Understanding breakup value is a great skill to have. If a company is liquidated today, how much will it fetch net of debt? Calculating this is vital because sometimes, the markets will misprice a security to below its breakup value. For example, a company may have a higher breakup value than what is on the balance sheet if its real estate holdings are valued at cost. But a retailer’s breakup value is probably overstated in the balance sheet because at liquidation, its inventory has to be sold at massive discounts.

Learn about the chapter 11 process.

Understanding the chapter 11 process and whether a company is at risk of filing for bankruptcy is a great skill to have. This is where (as I mentioned earlier), understanding the capital structure and its debt obligation is so important. If you understand the chapter 11 process, investing in distressed debt can be potentially very profitable. But even if you don’t, it will give you a heads up over folks who just read equity research.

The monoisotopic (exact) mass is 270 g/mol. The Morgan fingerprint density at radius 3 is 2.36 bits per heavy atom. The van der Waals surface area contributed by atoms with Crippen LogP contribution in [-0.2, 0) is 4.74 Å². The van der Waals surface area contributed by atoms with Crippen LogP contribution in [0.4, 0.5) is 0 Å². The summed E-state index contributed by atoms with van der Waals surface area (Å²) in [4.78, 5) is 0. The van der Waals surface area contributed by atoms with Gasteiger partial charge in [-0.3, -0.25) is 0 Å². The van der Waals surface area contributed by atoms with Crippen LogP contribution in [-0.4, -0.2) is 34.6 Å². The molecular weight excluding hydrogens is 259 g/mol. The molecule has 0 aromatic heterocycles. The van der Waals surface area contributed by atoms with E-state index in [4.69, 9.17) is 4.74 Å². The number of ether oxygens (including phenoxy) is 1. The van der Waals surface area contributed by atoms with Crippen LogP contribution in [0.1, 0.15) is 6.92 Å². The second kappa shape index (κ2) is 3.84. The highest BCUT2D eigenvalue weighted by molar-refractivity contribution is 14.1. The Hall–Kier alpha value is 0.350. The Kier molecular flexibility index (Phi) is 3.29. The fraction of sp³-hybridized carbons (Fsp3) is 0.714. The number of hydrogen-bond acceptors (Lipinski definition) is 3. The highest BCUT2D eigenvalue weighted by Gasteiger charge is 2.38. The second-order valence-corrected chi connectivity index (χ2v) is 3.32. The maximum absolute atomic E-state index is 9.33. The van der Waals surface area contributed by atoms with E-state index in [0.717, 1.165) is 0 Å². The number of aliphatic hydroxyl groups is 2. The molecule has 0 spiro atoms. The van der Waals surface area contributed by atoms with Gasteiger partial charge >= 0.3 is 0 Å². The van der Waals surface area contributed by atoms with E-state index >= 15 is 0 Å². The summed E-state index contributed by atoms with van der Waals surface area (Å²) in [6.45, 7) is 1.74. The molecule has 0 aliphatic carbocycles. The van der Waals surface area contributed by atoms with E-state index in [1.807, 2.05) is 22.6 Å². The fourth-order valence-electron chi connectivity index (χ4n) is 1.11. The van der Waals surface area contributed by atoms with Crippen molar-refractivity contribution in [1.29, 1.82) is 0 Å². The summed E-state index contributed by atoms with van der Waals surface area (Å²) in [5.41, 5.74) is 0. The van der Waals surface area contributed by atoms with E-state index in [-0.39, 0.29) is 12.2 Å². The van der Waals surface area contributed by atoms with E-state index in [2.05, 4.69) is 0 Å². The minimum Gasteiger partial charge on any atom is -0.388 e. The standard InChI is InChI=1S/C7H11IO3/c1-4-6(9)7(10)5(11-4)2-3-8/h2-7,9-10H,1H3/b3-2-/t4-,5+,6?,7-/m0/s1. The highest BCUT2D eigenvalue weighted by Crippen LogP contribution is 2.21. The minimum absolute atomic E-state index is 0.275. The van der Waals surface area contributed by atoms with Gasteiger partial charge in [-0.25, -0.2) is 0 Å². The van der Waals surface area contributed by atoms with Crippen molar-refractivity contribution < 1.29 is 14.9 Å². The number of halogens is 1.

Understand a company’s product.

Sometimes, I find that this is the best way to get a sense of where a company is heading. Given that I review credit cards, in hindsight, I could see which credit card issuers were doing smart things and which were not. For example, I could tell that Discover Credit Cards and American Express knew what they were doing–they did not offer the most generous rewards. For example, in the cash back credit cards area, Amex imposed a tier for their Blue Cash card, and so did Discover. Meanwhile, Chase was simply copying Citibank and copying their reward formula. When the good times ended, they had to embarrassingly reduce their cash rebates and pissed off many folks. Clearly, those products were not profitable. Amex also avoided getting into the ridiculous balance transfer game by not offering the silly 0%-for-15-months deals that essentially ruined Advanta credit cards.

Take Google as another example. As someone who has a website, I’m familiar with their Adwords and Adsense program, which form the bulk of their revenues. I am (and I’m sure many readers are) privy to what is going on in their program, whether it is the introduction of video ads, or whether keywords in certain sectors are getting more expensive. These can all be found on free tools Google offers. Yet, I wonder how many Wall Street analysts have a Google account aside from gmail!

Learn how accounting is done.